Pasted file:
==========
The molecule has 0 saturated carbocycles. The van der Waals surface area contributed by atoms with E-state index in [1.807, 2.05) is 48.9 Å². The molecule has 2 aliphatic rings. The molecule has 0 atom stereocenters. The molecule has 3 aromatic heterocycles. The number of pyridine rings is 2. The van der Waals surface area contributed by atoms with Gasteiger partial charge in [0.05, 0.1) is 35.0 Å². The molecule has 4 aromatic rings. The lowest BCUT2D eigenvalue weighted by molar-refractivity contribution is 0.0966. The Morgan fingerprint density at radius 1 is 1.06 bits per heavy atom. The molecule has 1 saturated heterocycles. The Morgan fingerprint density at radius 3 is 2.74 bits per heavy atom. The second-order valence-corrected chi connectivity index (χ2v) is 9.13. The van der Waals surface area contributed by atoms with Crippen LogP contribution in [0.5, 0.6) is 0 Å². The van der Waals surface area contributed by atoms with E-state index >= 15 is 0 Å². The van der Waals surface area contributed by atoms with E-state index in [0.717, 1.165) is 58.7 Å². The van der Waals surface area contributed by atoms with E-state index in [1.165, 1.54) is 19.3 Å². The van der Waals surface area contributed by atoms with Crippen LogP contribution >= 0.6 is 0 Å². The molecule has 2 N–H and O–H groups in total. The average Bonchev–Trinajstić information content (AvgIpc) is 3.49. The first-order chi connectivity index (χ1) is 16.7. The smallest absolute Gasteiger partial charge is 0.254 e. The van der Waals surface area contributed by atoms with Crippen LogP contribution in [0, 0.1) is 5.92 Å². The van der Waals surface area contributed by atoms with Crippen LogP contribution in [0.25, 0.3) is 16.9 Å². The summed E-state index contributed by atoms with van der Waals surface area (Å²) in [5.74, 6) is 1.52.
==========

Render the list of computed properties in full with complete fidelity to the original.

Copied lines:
The molecule has 0 saturated carbocycles. The van der Waals surface area contributed by atoms with E-state index in [1.807, 2.05) is 48.9 Å². The molecule has 2 aliphatic rings. The molecule has 0 atom stereocenters. The molecule has 3 aromatic heterocycles. The number of pyridine rings is 2. The van der Waals surface area contributed by atoms with Gasteiger partial charge in [0.05, 0.1) is 35.0 Å². The molecule has 4 aromatic rings. The lowest BCUT2D eigenvalue weighted by molar-refractivity contribution is 0.0966. The Morgan fingerprint density at radius 1 is 1.06 bits per heavy atom. The molecule has 1 saturated heterocycles. The Morgan fingerprint density at radius 3 is 2.74 bits per heavy atom. The second-order valence-corrected chi connectivity index (χ2v) is 9.13. The van der Waals surface area contributed by atoms with Crippen LogP contribution in [0.5, 0.6) is 0 Å². The van der Waals surface area contributed by atoms with E-state index >= 15 is 0 Å². The van der Waals surface area contributed by atoms with E-state index in [0.717, 1.165) is 58.7 Å². The van der Waals surface area contributed by atoms with E-state index in [1.165, 1.54) is 19.3 Å². The van der Waals surface area contributed by atoms with Crippen LogP contribution >= 0.6 is 0 Å². The molecule has 2 N–H and O–H groups in total. The average Bonchev–Trinajstić information content (AvgIpc) is 3.49. The first-order chi connectivity index (χ1) is 16.7. The smallest absolute Gasteiger partial charge is 0.254 e. The van der Waals surface area contributed by atoms with Crippen LogP contribution in [0, 0.1) is 5.92 Å². The van der Waals surface area contributed by atoms with Crippen LogP contribution in [0.25, 0.3) is 16.9 Å². The summed E-state index contributed by atoms with van der Waals surface area (Å²) in [5.74, 6) is 1.52.